Techonomy Events

Sean Parker: Tech Isn’t Done Revolutionizing Music Industry

In this session from Techonomy 2011 in Tuscon, Ariz., Sean Parker, Managing Partner of Founders Fund and a co-founder of Napster, talks about how he believes technology will revolutionize the music industry, and how companies like Spotify and Napster already have. Also appearing in this video: Jim Breyer of Accel Partners and Techonomy’s David Kirkpatrick.

Parker: I’ve watched for the last ten years as the four major record labels, now about to be three major record labels, have systematically failed to embrace any kind of interesting new models.  They essentially have existed in a storefront mentality, which is a unit sales driven business, where you basically walk into a store, whether that store is physical or iTunes—iTunes even calls itself a store—and you buy music the way you’ve always bought music, with maybe some limited ability to sample, but there’s no social context whatsoever.  You can’t see what your friends are listening to, you can’t listen to what they’re listening to without first buying it.  And until you solve that problem of creating a free tier of experience where a consumer can look at their friend’s music collection, listen to a few play lists, add those to their collection, and then ultimately there’s a monetization event when the consumer either subscribes or decides, “You know what?  I want to take that music with me on my iPod.  I’ll pay to buy it in bulk”—that is an idea that we had proposed at Napster 11 years ago.  It was an idea that took all of this time to mature, and, you know, unfortunately a huge amount of value has been lost in the meantime.  I actually am of the belief—everyone thinks the publishing business is doing great.  I think it’s hard to believe that music publishing continues to scale, because the multiples are already so high, you know, there’s so much growth baked into the valuations of these music publishing businesses, and that valuation assumes growth that may not actually exist, whereas the record business is in such a slump, due to the lack of great distribution systems that are able to monetize the direct consumption of music.  Now we have that.  You know, we’re starting to see it with Spotify, we’re starting to see it with things like Turntable, to some extent with Pandora.   You know, I would be naïve to think that iTunes wouldn’t at some point pursue licenses which look something like the licenses we have at Spotify.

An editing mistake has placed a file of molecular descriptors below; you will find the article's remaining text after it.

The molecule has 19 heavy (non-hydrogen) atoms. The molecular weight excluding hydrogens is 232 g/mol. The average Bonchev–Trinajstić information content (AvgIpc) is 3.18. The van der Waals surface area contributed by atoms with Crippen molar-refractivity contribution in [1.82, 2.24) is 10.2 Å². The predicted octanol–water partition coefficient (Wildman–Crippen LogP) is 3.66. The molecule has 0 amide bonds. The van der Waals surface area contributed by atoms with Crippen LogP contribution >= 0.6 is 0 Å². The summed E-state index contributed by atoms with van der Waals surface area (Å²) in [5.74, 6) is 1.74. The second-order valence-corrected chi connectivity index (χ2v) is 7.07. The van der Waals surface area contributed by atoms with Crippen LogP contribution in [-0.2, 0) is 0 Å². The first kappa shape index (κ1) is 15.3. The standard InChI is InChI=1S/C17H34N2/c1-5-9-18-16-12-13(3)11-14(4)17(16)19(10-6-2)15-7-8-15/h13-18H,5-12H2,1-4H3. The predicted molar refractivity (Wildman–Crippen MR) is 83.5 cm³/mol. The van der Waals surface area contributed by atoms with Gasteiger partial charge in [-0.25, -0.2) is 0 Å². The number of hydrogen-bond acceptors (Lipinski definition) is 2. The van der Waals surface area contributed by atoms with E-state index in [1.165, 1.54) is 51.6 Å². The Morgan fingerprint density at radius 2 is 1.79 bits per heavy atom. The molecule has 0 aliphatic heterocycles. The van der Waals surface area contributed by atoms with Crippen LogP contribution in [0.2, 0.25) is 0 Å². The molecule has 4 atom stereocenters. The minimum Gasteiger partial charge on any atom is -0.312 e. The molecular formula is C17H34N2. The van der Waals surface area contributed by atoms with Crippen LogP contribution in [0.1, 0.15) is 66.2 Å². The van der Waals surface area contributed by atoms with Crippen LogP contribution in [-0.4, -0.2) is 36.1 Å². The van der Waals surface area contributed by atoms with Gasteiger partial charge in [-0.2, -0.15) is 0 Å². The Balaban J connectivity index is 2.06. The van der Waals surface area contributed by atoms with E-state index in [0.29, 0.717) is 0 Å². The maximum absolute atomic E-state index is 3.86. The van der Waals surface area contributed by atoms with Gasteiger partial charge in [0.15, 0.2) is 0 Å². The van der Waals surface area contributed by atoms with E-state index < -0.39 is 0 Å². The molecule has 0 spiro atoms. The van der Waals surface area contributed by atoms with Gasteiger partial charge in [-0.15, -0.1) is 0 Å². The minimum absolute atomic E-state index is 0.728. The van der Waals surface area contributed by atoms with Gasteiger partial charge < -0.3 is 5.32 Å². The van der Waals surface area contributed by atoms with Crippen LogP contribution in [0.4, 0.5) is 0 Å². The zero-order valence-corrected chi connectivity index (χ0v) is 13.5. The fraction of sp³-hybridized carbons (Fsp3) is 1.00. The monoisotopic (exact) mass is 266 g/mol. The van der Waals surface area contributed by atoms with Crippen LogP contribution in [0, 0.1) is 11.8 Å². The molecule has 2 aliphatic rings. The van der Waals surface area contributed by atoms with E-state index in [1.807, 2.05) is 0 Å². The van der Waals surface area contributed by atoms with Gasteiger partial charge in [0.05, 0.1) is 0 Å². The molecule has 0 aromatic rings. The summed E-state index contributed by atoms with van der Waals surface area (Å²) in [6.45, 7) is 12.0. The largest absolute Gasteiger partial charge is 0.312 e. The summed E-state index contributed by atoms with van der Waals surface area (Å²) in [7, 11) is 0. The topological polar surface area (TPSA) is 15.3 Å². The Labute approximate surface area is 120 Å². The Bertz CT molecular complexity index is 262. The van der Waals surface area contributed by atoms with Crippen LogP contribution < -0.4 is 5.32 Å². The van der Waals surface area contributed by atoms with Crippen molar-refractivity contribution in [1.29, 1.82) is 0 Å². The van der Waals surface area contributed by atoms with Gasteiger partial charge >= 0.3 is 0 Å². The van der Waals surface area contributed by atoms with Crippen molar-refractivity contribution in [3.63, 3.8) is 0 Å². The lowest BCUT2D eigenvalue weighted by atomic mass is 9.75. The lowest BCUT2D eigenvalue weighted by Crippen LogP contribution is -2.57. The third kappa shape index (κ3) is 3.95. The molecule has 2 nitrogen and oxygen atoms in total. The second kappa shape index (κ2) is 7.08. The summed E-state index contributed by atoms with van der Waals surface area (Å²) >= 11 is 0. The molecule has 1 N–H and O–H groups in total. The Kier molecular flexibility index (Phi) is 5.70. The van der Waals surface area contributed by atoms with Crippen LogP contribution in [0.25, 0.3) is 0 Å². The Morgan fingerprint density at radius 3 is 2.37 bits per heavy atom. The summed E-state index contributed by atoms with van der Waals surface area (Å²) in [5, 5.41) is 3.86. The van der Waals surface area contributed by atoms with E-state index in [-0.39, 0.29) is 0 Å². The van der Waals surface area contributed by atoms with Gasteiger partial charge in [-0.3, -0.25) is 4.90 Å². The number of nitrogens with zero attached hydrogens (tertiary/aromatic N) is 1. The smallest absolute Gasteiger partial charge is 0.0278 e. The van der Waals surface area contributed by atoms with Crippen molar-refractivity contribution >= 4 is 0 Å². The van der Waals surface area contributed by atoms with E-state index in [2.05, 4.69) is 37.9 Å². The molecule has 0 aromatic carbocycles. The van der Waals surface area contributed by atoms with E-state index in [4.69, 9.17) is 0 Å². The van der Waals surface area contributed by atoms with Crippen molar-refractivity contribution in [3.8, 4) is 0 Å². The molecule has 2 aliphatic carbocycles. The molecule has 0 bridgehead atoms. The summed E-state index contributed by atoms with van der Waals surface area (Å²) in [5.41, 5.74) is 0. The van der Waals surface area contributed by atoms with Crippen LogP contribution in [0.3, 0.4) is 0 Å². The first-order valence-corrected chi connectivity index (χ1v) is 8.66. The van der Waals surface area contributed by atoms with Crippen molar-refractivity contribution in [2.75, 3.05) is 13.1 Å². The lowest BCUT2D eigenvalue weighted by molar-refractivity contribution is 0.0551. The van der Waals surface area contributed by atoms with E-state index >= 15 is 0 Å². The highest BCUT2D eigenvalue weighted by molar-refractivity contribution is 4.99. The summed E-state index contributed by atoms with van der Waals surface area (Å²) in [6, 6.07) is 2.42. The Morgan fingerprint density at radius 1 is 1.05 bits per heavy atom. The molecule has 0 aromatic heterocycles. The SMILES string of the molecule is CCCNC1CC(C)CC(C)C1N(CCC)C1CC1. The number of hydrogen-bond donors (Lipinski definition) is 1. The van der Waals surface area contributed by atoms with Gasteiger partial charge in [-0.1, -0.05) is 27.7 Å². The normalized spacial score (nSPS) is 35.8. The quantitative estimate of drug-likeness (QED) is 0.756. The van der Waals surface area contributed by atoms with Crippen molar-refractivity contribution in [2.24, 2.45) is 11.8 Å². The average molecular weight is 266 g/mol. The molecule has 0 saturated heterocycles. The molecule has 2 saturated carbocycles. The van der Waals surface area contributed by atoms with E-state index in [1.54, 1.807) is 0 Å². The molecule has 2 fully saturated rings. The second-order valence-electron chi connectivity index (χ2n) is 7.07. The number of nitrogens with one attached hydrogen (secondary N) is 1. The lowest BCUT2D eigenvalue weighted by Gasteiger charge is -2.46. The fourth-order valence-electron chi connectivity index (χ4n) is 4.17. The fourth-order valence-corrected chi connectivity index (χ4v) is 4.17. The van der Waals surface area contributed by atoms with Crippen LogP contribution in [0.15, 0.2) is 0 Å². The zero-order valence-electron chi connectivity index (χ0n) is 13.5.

So the market’s changing rapidly, and it actually, we’ve presided over the largest destruction of value in the history of the music industry over the last 10 years.  If we can just get the industry back to where it was 10 years ago, we will in effect have presided over the largest increase in value, by definition, in the music industry in the last 10 years.  And so, you know, I think it’s an industry that’s poised for a significant comeback.

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